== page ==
I can almost stretch my memory back to the day of Dec. 14, back through the fog of politicized media spin, the miasma of special interests spreading to capitalize on crisis and grief in one way or another. I can almost remember the overwhelming flood of empathy, the consolation, the unconditional love, and the deep soul searching. It played through every news and Twitter feed.
Before debate was pigeonholed into gun control and divided into topics like assault weapon bans, magazine clips, background checks, and good guys with guns on every corner, there were calls for deeper reflection. There was a question that was on everybody’s lips: “What is wrong with us, how do we stop our violent madness?” Where did that conversation go?
Because let’s be really honest with ourselves: Gun control is not going to stop the mass killings, nor the individual ones that tick across the news wire in the background of the television screen. They’ll not be stopped by a lot more good guys with guns either. It’s not about mental illness, bloody video games, violent movies, or poverty, although how we handle all of these may fuel killing.
Can we get back to that original conversation and talk about the black heart of our violence? Can we explore it with that original feeling of empathy guiding us?
We can begin by accepting that we live in a culture of violence. There is a pervasive acceptance that violence can solve a problem, not merely that it can but that it is in fact often preferable to trying to work things out peacefully. From here, we might reasonably conclude that a better way to stop the killing would be to effectively educate people that violence exacerbates more problems than it will ever solve. Let us question the glory of war and encourage the practice of placing ourselves in the shoes of our opposites. We could teach conflict resolution and give people the skills to de-escalate situations that have turned violent or are in danger of doing so. We can build and nurture healthy communities to raise healthy, happy, loving children in. On a large enough scale, I believe we would prevent more killing by these methods. (This is the essence of the proposed Department of Peace.)
I want to have an even deeper discussion than that though. I want to get to a point where the impulse to violence against one another is thwarted altogether. We can begin by accepting that such violence is unnatural. The most terrifying thing to experience whether as aggressor or defender is human violence. As proof, I offer the amount of training it takes to convince a person to go to war and the number of people it mentally breaks in the process. Like nearly every animal on the planet, we humans avoid killing our own kind by nature.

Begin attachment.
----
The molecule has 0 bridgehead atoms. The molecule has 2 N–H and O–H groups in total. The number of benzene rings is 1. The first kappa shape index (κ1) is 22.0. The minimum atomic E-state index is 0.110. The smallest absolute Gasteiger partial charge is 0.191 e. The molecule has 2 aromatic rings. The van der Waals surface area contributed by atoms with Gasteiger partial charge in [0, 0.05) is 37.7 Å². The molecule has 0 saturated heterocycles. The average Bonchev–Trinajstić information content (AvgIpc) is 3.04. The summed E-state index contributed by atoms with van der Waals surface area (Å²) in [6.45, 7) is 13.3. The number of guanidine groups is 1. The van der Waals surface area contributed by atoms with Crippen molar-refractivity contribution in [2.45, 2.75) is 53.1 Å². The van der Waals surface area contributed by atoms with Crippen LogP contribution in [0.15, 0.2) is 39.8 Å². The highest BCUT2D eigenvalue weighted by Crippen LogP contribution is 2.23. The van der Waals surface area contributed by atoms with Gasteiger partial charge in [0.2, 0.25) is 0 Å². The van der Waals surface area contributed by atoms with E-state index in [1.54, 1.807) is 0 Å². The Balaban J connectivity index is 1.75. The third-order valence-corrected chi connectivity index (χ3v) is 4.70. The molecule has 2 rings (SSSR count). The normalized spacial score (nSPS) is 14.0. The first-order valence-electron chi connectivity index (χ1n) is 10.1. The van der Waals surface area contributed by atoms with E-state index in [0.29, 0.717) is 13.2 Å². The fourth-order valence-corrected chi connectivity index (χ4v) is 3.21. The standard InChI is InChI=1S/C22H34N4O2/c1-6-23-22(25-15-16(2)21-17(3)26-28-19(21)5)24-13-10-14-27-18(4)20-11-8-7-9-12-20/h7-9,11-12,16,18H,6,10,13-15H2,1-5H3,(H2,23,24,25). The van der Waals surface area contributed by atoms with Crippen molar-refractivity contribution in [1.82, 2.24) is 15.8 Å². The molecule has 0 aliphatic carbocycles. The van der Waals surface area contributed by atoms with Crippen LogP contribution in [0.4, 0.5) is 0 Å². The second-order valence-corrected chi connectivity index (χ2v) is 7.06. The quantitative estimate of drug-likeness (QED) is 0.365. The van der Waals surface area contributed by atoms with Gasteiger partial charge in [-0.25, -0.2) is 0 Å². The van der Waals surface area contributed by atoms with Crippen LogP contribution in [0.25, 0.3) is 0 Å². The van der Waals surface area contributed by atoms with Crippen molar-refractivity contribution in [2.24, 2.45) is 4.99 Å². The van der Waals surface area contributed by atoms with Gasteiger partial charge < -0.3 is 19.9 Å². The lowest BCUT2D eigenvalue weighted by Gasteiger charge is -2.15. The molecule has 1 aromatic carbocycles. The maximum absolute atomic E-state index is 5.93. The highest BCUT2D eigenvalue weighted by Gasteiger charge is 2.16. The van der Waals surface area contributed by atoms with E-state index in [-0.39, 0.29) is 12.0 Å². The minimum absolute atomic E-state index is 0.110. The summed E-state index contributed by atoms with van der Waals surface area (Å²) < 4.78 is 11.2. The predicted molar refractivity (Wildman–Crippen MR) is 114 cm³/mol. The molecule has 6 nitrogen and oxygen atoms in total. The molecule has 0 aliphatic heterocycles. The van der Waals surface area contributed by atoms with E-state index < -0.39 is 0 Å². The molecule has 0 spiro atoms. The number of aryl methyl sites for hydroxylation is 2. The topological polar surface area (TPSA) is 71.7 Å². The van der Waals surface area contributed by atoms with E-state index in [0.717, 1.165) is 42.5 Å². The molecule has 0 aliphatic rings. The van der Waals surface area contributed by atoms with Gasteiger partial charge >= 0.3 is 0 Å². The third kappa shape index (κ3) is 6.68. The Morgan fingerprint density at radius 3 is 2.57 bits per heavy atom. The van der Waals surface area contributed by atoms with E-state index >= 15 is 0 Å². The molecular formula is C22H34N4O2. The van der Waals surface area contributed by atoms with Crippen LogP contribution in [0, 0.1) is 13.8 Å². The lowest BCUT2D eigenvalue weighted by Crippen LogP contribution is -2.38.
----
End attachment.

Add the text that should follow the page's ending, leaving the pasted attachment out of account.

From here, we might reasonably conclude that there is something unnatural about our culture that nullifies our peaceful nature, and that it is more prevalent in the United States. Military theory and history teach us that in order to inspire men (and women) to kill other men and women who are no different in reality from their own brothers, sisters, parents, and children is to dehumanize them until they are truly inhuman, nullifying the natural revulsion to killing people. So, what makes it so easy for us to dehumanize each other in the U.S.?
Oversimplified as it may be, my theory is that it’s basically our overdeveloped sense of separateness. The environment we callously and infamously regard as an external repository of resources for our insatiable consumption. The universe is other, and we have the scientific and religious research to prove it. This belief in the superiority of humanity above nature is not uniquely American, but we do seem to have taken it to a new level, a level where the individual is superior to society.
Our individuality is legendary and prideful. We operate as though we are in competition from birth until death to see who can end up at the right hand of Jesus, Yahweh, or Allah, and the only way we can measure our place in the competition is through the acquisition of wealth. We suffer from a bad case of materialism, deeming one another to be human resources, objects to be manipulated for our personal benefit.
My theory says however there is no competition. It’s all illusion. We are not separate; not from each other, not even from the environment. We have better measures than accumulated wealth or earning power to value ourselves, if that’s truly our concern. One of those measures could be awareness of how interconnected this universe and our shared experience of it really is.
I am not alone. You are not alone. We are not alone. We are human, and we are all one. Let’s stop the killing.
What’s your theory?
(this post appeared first on Huffington Post)